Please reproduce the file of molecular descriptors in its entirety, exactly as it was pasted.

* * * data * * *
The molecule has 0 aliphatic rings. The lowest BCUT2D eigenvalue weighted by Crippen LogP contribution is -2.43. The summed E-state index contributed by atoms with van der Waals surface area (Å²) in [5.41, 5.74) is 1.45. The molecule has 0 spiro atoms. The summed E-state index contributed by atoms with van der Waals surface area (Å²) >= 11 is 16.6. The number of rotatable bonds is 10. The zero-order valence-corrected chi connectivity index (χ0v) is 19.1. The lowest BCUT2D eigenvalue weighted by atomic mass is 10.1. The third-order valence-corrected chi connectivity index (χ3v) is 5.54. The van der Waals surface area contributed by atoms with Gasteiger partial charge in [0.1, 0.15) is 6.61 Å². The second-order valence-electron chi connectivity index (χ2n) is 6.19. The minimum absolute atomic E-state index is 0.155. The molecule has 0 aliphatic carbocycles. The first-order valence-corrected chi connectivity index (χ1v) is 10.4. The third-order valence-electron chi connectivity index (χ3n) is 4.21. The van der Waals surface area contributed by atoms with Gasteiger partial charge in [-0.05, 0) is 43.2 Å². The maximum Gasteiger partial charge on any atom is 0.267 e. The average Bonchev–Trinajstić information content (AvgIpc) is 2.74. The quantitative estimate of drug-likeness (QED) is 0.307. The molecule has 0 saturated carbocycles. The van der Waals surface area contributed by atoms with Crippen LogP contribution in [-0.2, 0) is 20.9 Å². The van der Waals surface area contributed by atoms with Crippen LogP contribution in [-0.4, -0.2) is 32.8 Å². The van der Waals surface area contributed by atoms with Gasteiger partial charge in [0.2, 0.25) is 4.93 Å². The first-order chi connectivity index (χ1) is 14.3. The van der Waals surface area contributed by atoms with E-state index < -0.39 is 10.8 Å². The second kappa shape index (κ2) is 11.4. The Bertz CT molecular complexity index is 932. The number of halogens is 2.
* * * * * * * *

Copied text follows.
The molecule has 0 aliphatic rings. The lowest BCUT2D eigenvalue weighted by Crippen LogP contribution is -2.43. The summed E-state index contributed by atoms with van der Waals surface area (Å²) in [5.41, 5.74) is 1.45. The molecule has 0 spiro atoms. The summed E-state index contributed by atoms with van der Waals surface area (Å²) >= 11 is 16.6. The number of rotatable bonds is 10. The zero-order valence-corrected chi connectivity index (χ0v) is 19.1. The lowest BCUT2D eigenvalue weighted by atomic mass is 10.1. The third-order valence-corrected chi connectivity index (χ3v) is 5.54. The van der Waals surface area contributed by atoms with Gasteiger partial charge in [0.1, 0.15) is 6.61 Å². The second-order valence-electron chi connectivity index (χ2n) is 6.19. The minimum absolute atomic E-state index is 0.155. The molecule has 0 aliphatic carbocycles. The first-order valence-corrected chi connectivity index (χ1v) is 10.4. The third-order valence-electron chi connectivity index (χ3n) is 4.21. The van der Waals surface area contributed by atoms with Gasteiger partial charge in [-0.05, 0) is 43.2 Å². The maximum Gasteiger partial charge on any atom is 0.267 e. The average Bonchev–Trinajstić information content (AvgIpc) is 2.74. The quantitative estimate of drug-likeness (QED) is 0.307. The molecule has 0 saturated carbocycles. The van der Waals surface area contributed by atoms with Crippen LogP contribution in [-0.2, 0) is 20.9 Å². The van der Waals surface area contributed by atoms with Crippen LogP contribution in [-0.4, -0.2) is 32.8 Å². The van der Waals surface area contributed by atoms with Gasteiger partial charge in [0.2, 0.25) is 4.93 Å². The first-order chi connectivity index (χ1) is 14.3. The van der Waals surface area contributed by atoms with E-state index < -0.39 is 10.8 Å². The second kappa shape index (κ2) is 11.4. The Bertz CT molecular complexity index is 932. The number of halogens is 2.